|Home | About | Journals | Submit | Contact Us | Français|
Since the introduction of craniofacial resection as an important advance in surgical management of malignant tumors involving the anterior skull base nearly 50 years ago, the attention of investigators has focused on improvement of cure rates. Although the early experience dramatically improved survivorship of patients with advanced tumors of the paranasal sinuses involving the skull base, the subsequent decades have shown only modest improvement in overall survival. In a multicenter international collaborative study, an overall 5-year survivorship of 59% was observed. Despite numerous advances in surgical techniques, availability of newer technologies of imaging and instrumentation, and more sophisticated and formal surgical training, the survival rates have remained steady for the past 30 years. Clearly, therefore, the lack of improvement in outcomes is attributed to the biology of the disease and the diverse nature of pathological entities that occur in this anatomic location.
Because significant improvement in tumor control and overall survivorship is not achievable in the foreseeable future, attention has shifted to improvement in the quality of life of patients undergoing major cranial base surgery. The major domains impacting upon the quality of life of these patients are functional status, physical and aesthetic appearance, cognitive symptoms and pain, social well-being, and emotional health. Several studies in the literature have shown that skull base surgery negatively impacts upon the quality of life of the patient for the first 6 months following surgery with or without postoperative radiotherapy, but improves by 12 months and thereafter remains stable. Nevertheless, the overall quality of life remains lower in several domains compared with the preoperative status in many patients. Unfortunately, site-specific instruments for measuring the quality of life of patients undergoing multidisciplinary treatment for malignant tumors involving the skull base have not been fully validated yet. Although the well-established instruments for measurement of quality of life for head and neck cancers have been employed by some, they do lack specificity, particularly with reference to the histology, the site and extent of resection, and the methods of reconstruction as well as the employment of postoperative radiation therapy. Thus, there is a clear need to develop a site-specific instrument for patients undergoing cranial base surgery, which has to be validated by field-testing on a large cohort of patients from multiple centers. Such an instrument can also be employed longitudinally over a period of time during the life of the patient. Similarly, the reporting of observations on such an instrument is best obtained from patients directly as there has been criticism of physician- and/or caregiver-generated data in previous studies. To that end, development of an Internet-based quality of life questionnaire, which can be administered directly to the patient in the privacy and comfort of home environment, is a valuable tool. Such a methodology will allow gathering of data from large numbers of patients from various parts of the world in a short period of time. It would also be applicable longitudinally during the patient's life, and thus could be repeated at different time frames.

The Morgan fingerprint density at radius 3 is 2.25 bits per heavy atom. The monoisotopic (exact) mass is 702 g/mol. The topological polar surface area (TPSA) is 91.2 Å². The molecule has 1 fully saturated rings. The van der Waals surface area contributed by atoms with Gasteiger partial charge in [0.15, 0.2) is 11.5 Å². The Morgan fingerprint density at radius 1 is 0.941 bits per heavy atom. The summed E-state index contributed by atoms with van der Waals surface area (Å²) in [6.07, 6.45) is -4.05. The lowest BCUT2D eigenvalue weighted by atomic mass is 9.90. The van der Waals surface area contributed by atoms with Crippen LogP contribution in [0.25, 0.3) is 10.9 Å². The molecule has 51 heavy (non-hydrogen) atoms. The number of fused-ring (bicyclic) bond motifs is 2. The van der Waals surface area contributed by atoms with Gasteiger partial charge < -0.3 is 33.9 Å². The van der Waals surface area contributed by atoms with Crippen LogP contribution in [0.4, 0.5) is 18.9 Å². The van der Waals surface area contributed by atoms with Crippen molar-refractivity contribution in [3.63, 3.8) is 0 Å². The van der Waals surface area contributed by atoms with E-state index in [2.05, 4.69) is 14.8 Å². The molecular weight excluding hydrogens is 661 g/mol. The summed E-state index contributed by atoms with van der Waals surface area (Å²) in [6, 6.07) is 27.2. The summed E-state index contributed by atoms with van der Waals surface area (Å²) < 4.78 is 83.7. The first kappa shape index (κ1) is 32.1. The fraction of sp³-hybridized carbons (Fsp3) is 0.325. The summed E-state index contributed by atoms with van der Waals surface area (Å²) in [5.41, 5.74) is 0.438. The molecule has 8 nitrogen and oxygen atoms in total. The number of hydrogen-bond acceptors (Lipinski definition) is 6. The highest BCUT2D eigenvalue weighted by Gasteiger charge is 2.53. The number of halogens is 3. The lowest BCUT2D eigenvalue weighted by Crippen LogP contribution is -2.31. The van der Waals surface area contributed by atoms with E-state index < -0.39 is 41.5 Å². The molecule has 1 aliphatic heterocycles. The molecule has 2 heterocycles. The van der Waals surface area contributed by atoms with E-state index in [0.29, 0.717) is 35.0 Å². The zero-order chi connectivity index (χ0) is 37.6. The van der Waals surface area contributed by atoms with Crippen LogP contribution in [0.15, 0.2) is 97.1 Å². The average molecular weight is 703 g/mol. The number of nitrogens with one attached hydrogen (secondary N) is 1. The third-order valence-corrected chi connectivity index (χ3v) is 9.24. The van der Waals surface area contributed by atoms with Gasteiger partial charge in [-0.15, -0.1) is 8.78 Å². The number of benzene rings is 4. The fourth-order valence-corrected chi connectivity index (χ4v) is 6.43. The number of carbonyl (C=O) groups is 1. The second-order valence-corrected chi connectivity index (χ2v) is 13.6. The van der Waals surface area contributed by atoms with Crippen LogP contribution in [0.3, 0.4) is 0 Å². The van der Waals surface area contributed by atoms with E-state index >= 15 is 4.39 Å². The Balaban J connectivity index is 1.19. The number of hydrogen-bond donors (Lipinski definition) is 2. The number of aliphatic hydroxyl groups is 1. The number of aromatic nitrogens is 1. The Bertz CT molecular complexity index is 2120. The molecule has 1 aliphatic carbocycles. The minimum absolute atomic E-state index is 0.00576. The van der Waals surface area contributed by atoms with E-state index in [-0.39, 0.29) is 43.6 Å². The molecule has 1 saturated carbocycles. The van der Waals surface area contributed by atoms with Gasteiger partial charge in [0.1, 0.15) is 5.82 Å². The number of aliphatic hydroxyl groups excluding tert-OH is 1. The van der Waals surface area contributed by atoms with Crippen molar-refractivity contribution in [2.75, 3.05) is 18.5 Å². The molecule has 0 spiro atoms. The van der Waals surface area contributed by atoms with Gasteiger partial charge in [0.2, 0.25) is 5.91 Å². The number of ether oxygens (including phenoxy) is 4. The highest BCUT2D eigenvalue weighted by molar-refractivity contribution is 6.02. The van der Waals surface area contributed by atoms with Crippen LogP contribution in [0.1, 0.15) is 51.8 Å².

In an attempt to reduce morbidity and improve quality of life, endonasal skull base surgery is becoming increasingly popular. However, only select patients are suitable for such approaches. It certainly offers reduced esthetic and physical debility compared with conventional craniofacial surgery. Obviously, avoidance of incisions on the face is a positive factor. However, the morbidity and sequelae of extensive endonasal surgery are different and may impact upon functional impairment, which is a different domain in measuring quality of life. Clearly, more work needs to be done on that frontier. Early observations indicate that the altered nasal function following endonasal surgery is a transient factor impacting upon quality of life, which improves over a 12-month period. However, prospective longitudinal studies of quality of life on patients undergoing endonasal skull base surgery are desperately needed. In addition, oncologic effectiveness and local tumor control must remain similar to open approaches. At the moment, such data are accumulating at several centers.
Looking at all of the above, we are in desperate need for developing a universally applicable, site-specific instrument for measurement of quality of life in patients undergoing multidisciplinary treatment of malignant tumors involving the skull base. Such an instrument should be easy enough for patients to understand interpret and respond to via the Internet. The implementation of an Internet-based data-transmitting program will greatly facilitate gathering of information directly from the patient and from all parts of the world to establish new standards of care and new measures of outcomes of quality of life. Perhaps participation by several national skull base societies under the aegis of the World Federation of Skull Base Societies would be an appropriate forum to develop and implement these two high priority items. This issue of Skull Base brings to our attention the current information on quality of life for patients undergoing skull base surgery.